Museum analysis of the modified skulls highlights the way in which the Magdalenians prepared the skull-cups.
Silvia says, 'The skulls were scrupulously cleaned of soft tissue shortly after death. Marks show cutting of the lips, cheeks and tongue, and extraction of the eyes.
'Then the bones of the face and the base of the skull were carefully removed. Finally the cranial vaults were meticulously shaped into cups.'
The painstaking preparation of the skull-cups suggests they were prepared for a special purpose rather than just for nutrition. After all, it would have been much quicker and easier to just smash the skull to access the fatty brain inside.
'Evidence of skull-cups at two other Magdalenian sites - Isturitz and Le Placard [both in France] - is another clear indication that the shaping of skulls might have a symbolic meaning,' adds Silvia.
The engraved forearm bone further supports the idea that the people living in Gough's Cave were practising cannibalism for ritualistic purposes rather than as part of a survival strategy.
Using 3D microscopic analysis of the various modifications, Museum researchers were able to determine that the forearm was first filleted and chewed, then the bone was engraved with a zig-zag pattern using the same stone tool before being broken to extract the marrow.
This is significant, Silvia explains. 'The sequence of the modifications made to the bone strongly suggests that the engraving was an intrinsic part of the cannibalistic ritual and held hidden symbolic meaning.'
Gough's Cave is located in Cheddar Gorge, a limestone gorge in the Mendip Hills near Bristol. The cave has been an important archaeological site since the nineteenth century.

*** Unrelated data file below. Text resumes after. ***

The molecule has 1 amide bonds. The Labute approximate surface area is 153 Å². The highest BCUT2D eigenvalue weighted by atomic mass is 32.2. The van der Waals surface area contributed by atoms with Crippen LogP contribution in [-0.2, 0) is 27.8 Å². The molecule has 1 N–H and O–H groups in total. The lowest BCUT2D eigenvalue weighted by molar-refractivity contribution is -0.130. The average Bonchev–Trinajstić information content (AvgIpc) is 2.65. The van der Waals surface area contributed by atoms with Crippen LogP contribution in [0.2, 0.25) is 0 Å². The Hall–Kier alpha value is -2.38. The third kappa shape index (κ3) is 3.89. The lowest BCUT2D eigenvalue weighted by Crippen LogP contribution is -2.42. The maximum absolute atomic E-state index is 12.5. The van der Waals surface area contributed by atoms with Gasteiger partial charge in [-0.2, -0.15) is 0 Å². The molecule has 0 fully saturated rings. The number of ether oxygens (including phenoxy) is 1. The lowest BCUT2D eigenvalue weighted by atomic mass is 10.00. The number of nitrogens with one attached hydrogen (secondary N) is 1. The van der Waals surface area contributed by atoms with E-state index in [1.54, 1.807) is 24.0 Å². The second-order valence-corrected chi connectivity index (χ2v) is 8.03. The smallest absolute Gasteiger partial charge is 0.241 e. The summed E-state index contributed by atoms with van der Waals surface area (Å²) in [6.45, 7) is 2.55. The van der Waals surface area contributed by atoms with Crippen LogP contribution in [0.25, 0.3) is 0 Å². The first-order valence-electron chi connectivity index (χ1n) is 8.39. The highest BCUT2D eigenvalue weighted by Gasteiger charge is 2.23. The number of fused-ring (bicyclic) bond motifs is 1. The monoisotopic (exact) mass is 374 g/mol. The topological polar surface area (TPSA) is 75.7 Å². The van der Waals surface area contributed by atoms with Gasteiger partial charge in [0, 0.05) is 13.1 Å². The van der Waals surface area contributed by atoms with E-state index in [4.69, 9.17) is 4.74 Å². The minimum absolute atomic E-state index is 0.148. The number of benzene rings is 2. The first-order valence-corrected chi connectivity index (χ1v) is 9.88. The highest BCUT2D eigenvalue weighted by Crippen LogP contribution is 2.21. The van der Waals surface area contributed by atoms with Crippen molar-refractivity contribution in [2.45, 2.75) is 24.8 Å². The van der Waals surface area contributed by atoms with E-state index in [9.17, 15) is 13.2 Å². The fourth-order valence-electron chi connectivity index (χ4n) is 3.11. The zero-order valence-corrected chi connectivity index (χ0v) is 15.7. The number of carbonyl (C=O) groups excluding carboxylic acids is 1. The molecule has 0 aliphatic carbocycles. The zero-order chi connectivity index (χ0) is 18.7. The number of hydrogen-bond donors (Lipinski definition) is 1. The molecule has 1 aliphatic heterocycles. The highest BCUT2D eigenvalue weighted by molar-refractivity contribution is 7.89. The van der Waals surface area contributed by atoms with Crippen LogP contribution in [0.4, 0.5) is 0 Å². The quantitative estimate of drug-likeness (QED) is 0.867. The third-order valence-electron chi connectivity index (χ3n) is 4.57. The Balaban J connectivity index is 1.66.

The cave's most famous body - a modern human known as Cheddar Man - was unearthed in 1903. His near-complete skeleton has been dated to around 10,000 years ago.
Ancient human burial sites are extremely rare. However, many ancient human remains have been unearthed over the years from Gough's Cave, particularly during major excavations in the late 1980s and early 1990s.
Although Palaeolithic cannibalism, at least for the people at Gough's Cave, appears to have been a cultural choice rather than a necessity for survival, it is no easy matter to try to understand the reasons behind the rituals.
There are no visible signs on the skeletons that the individuals suffered violence before they died, so their deaths may have been due to natural causes.
Silvia speculates that the engraving of the human bone may have been a way of remembering the deceased's life or death, but she emphasises that we can't do more than guess.
'We believe the cannibalistic rituals were part of a symbolic ceremony,' says Silvia. 'But whether they were carried out as a way to revere dead kin or for some other reason, we simply don't know.'
Silvia hopes that future discoveries may bring us closer to an answer.
She concludes, 'Cannibalism may just have been their way of dealing with dead bodies - different in practice but not in meaning to cremations, burials and mummifications.'